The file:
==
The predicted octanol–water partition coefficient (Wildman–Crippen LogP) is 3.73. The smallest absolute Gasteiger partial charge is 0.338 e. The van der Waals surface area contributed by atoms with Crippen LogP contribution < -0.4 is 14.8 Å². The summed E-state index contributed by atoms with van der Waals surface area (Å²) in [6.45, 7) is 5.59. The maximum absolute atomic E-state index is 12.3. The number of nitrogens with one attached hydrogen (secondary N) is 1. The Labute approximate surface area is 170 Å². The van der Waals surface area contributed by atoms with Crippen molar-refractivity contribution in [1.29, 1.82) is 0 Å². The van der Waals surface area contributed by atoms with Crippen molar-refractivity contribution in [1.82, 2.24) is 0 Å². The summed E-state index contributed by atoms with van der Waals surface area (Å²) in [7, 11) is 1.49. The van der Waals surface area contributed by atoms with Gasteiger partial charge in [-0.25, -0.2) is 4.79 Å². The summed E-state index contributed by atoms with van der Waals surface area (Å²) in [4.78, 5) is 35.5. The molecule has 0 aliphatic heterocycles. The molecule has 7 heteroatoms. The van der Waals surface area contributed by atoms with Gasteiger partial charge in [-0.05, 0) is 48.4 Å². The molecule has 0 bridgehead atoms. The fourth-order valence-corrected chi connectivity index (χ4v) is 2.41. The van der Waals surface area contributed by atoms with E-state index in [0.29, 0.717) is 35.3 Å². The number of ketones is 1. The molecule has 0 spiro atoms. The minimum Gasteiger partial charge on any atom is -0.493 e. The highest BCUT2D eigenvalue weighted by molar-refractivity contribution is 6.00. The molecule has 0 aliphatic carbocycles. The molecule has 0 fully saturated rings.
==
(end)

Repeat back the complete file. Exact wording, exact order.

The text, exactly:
The predicted octanol–water partition coefficient (Wildman–Crippen LogP) is 3.73. The smallest absolute Gasteiger partial charge is 0.338 e. The van der Waals surface area contributed by atoms with Crippen LogP contribution < -0.4 is 14.8 Å². The summed E-state index contributed by atoms with van der Waals surface area (Å²) in [6.45, 7) is 5.59. The maximum absolute atomic E-state index is 12.3. The number of nitrogens with one attached hydrogen (secondary N) is 1. The Labute approximate surface area is 170 Å². The van der Waals surface area contributed by atoms with Crippen molar-refractivity contribution in [1.29, 1.82) is 0 Å². The van der Waals surface area contributed by atoms with Crippen molar-refractivity contribution in [1.82, 2.24) is 0 Å². The summed E-state index contributed by atoms with van der Waals surface area (Å²) in [7, 11) is 1.49. The van der Waals surface area contributed by atoms with Gasteiger partial charge in [-0.25, -0.2) is 4.79 Å². The summed E-state index contributed by atoms with van der Waals surface area (Å²) in [4.78, 5) is 35.5. The molecule has 0 aliphatic heterocycles. The molecule has 7 heteroatoms. The van der Waals surface area contributed by atoms with Gasteiger partial charge in [-0.05, 0) is 48.4 Å². The molecule has 0 bridgehead atoms. The fourth-order valence-corrected chi connectivity index (χ4v) is 2.41. The van der Waals surface area contributed by atoms with E-state index in [0.29, 0.717) is 35.3 Å². The number of ketones is 1. The molecule has 0 spiro atoms. The minimum Gasteiger partial charge on any atom is -0.493 e. The highest BCUT2D eigenvalue weighted by molar-refractivity contribution is 6.00. The molecule has 0 aliphatic carbocycles. The molecule has 0 fully saturated rings.